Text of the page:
nonartistic

nonartistic

(ˌnɒnɑːˈtɪstɪk)
adj
not artistic
References in periodicals archive ?
An article in L'Orient le Jour cites an unnamed Beirut Municipality source as claiming that Citerne's permit wasn't renewed because the space was "exploited for nonartistic and noncultural purposes ...
The fact that I'm a national artist means more people will want to listen to me now, even those who are nonartistic,' Kidlat told the Inquirer.
No one else has access to our PSR-I except as a result of the exteriorization of our feelings and/or emotions, which can take many artistic and nonartistic forms such as gestures, language, poetry, symbols, etc.
No original: That either they are to an extreme degree undifferentiated in themselves and therefore possess very low content of any kind, or else the differentiation that they do exhbit, which may in some cases be very considerable, comes not from the artist but from a nonartistic source, like nature or the factory.
(96) With respect to overinclusivity, all manner of nonartistic activities are often intended to express some point, from the street scalper striking his own tiny blow against Ticketmaster to the leather-jacket-wearing loiterer on the street corner hoping to convey his coolness.
Their specific functions in the texts are grounded in a general sense of the list as a mundane text type, as it is described by Sabine Mainberger, who develops her poetics of the enumerative against the reputation of the list as the epitome of the nonartistic or nonliterary (1).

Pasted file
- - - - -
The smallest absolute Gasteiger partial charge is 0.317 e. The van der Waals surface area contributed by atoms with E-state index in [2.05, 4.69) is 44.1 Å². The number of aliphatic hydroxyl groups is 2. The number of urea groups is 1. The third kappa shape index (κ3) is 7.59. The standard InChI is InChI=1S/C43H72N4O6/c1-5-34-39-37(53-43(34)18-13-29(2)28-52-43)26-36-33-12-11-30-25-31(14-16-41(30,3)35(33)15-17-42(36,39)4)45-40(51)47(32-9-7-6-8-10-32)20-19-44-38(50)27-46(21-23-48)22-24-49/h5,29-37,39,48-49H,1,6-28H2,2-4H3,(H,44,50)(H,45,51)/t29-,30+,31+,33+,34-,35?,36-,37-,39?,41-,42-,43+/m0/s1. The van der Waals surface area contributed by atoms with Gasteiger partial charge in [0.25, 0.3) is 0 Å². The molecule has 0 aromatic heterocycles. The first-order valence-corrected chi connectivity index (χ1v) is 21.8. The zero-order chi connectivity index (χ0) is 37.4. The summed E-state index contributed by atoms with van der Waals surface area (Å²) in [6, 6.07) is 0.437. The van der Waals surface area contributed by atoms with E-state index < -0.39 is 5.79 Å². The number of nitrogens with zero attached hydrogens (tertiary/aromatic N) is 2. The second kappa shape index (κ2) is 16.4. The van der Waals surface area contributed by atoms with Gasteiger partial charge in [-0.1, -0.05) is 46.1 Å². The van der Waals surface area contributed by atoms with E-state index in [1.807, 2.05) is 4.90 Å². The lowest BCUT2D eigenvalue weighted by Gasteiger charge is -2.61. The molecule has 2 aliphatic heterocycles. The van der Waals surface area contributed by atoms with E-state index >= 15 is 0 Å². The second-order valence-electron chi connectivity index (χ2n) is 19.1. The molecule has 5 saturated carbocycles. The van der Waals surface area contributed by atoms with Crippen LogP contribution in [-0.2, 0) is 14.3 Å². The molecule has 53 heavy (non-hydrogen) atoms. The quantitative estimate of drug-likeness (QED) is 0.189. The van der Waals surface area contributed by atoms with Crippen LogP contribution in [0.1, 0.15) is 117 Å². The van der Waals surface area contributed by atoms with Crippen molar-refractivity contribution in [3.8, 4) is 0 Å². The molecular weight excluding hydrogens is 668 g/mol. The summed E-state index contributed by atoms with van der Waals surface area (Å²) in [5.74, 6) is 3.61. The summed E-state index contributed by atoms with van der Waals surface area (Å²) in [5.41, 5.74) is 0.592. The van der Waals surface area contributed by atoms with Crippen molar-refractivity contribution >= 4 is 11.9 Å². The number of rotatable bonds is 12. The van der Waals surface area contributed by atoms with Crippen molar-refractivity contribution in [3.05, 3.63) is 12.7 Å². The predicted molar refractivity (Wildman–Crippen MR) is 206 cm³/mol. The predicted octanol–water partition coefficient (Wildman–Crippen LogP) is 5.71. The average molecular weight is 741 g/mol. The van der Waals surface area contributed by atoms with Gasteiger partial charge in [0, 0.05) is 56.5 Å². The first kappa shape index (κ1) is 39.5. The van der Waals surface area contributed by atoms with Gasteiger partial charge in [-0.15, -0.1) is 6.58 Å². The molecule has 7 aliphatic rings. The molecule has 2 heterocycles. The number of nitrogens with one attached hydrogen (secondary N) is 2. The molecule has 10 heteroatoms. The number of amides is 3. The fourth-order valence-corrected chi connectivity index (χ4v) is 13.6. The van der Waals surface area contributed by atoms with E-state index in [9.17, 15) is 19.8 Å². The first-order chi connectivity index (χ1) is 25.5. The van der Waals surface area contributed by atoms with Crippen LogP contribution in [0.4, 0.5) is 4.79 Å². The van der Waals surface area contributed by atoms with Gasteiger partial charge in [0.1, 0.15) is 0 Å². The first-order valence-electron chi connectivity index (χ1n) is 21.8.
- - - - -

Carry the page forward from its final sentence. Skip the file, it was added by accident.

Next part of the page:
For instance, in their extensive study, Hetland, Winner, Veenema, and Sheridan (2013) show that observation, reflection, and exploratory search, among other techniques, can be developed through promoting the use of the arts and instruction in artistic skills, and are a means to improve nonartistic skills in other domains.
To help familiarize organizers with the shows and to embrace nonartistic staff in the earliest stages of productions, the Playhouse's creative teams have begun taking the unusual step of opening up portions of rehearsals, inviting in observers who normally would not be part of that process.
Mari Carmen Ramirez notes, for example, "that Gego's environmental installation emerges from these contemporary interpretations as a paradigm to address a wide range of artistic and nonartistic phenomena associated with both modern and contemporary art" (29).
As Theron Schmidt identifies, artistic processes often involve large amounts of nonartistic work that is done by individuals other than the main creative force.
Though resistance might effectively deconstruct the framework of art to become increasingly aligned with nonartistic modes of political communication, it would never destroy or abandon the edifice of art for the sake of direct intervention into politics.